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Robinson v. Harrigan Timberlands Limited Partnership

Supreme Court of Alabama

November 30, 2018

Robert Clyde Robinson
v.
Harrigan Timberlands Limited Partnership, Scotch Land Management, LLC, Fulton Logging Company, LLC, Black Sheep Woodlands, LLC, and Todd Overstreet d/b/a Overstreet Timber Company

          Appeal from Clarke Circuit Court (CV-17-900039)

          MENDHEIM, JUSTICE.

         Robert Clyde Robinson appeals from the Clarke Circuit Court's dismissal of his action against Harrigan Timberlands Limited Partnership ("Harrigan"), Scotch Land Management, LLC ("Scotch"), Fulton Logging Company, LLC ("Fulton"), Black Sheep Woodlands, LLC ("Black Sheep"), and Todd Overstreet d/b/a Overstreet Timber Company ("Overstreet") (hereinafter collectively referred to as "the Harrigan defendants") for the alleged wrongful cutting of timber. We reverse the judgment of the trial court and remand the case.

         I. Facts

         On March 15, 2017, Robinson filed an action in the Clarke Circuit Court alleging that, from June through September 2016, "approximately 20-30 acres of timber ... was wrongfully cut and removed" from his property, that the land "was once a forest of virgin timber," that he had "lived on [the land] all his life, and [that], before the [Harrigan d]efendants' egregious actions, he explored, hunted, traversed, and otherwise enjoyed all of this property in its natural, pristine state." Robinson alleged that Harrigan was a coterminous property owner who entered into a contract with Scotch to cut and remove timber from Harrigan's property but that, in doing so, Harrigan wrongfully authorized the harvesting of timber from Robinson's property. Robinson further alleged that Scotch subcontracted with Fulton "to carry out a portion of the actual cutting, removal and sale of timber ... from the northern portion of his property" and that Scotch subcontracted with Black Sheep "to carry out a portion of the actual cutting, removal and sale of timber ... from the southern section of his property." Robinson further alleged that Black Sheep subcontracted with Overstreet, who cut, removed, and sold timber from the southern portion of Robinson's property. Robinson asserted several claims against the Harrigan defendants, including trespass, a statutory claim alleging the wrongful cutting of timber, a statutory claim alleging dealing in wrongfully converted timber, a common-law claim to recover damages for the wrongfully cut timber, and a claim alleging negligence/wantonness.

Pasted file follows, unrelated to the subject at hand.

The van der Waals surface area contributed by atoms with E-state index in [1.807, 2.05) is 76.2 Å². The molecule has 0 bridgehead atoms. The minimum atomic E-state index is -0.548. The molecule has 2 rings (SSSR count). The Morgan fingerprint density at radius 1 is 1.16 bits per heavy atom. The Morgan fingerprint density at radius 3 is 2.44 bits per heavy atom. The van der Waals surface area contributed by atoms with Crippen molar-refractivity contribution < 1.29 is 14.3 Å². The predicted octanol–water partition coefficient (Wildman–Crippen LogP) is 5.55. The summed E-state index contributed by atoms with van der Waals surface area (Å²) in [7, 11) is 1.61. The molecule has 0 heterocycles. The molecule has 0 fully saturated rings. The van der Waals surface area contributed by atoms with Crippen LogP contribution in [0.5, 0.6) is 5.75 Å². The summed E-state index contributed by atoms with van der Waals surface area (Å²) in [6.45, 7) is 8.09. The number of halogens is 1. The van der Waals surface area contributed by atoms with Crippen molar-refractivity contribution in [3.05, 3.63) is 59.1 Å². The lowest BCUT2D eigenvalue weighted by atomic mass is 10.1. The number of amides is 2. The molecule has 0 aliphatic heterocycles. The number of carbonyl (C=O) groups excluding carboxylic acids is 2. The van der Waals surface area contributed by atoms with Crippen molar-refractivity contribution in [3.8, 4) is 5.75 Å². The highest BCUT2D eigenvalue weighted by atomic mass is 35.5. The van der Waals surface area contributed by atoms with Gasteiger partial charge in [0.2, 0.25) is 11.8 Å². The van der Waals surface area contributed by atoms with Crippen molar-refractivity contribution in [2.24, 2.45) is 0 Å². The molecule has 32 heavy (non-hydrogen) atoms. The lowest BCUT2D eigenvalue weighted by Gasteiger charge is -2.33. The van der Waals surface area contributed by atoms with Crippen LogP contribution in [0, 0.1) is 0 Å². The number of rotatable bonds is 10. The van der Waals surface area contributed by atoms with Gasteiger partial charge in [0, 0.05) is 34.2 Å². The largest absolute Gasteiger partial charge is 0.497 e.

Robinson's complaint referenced two deeds he stated "particularly described" the property in question and that were "attached ... and incorporated ... by reference" into the complaint as Exhibits "A" and "B." However, Robinson neglected to attach the deeds to his complaint when it was filed. Counsel for Harrigan, Scotch, and Fulton notified Robinson of the oversight, and Robinson forwarded copies of the two deeds to the Harrigan defendants. The first deed, dated August 20, 2001, conveyed two parcels of property from Raymond Brent Robinson and Mary Ann Robinson to Robinson. The descriptions of both parcels state that the eastern boundary of the parcels is "West of Bassetts Creek in Section 8." The second deed, dated January 14, 2012, also conveyed two parcels of property to Robinson. The grantor under the 2012 deed was Mary Dell Robinson Prater. The description of the second parcel in the 2012 deed describes that property as follows: "All of Northwest Quarter of Northeast Quarter West of Bassetts Creek in Section 8, Township 8 North, Range 4 East, containing 39 acres" (hereinafter referred to as "Parcel Two"). We note that a quarter-quarter section contains approximately 40 acres of land.

         On April 19, 2017, Overstreet filed an answer to the complaint in which he denied all allegations and stated as an affirmative defense that "[t]his Defend[ant] did not wrongfully cut any of [Robinson's] alleged timber."

         On April 25, 2017, Harrigan, Scotch, and Fulton filed a motion to dismiss Robinson's complaint. In the motion, they noted that the deeds conveyed parcels of property to Robinson and that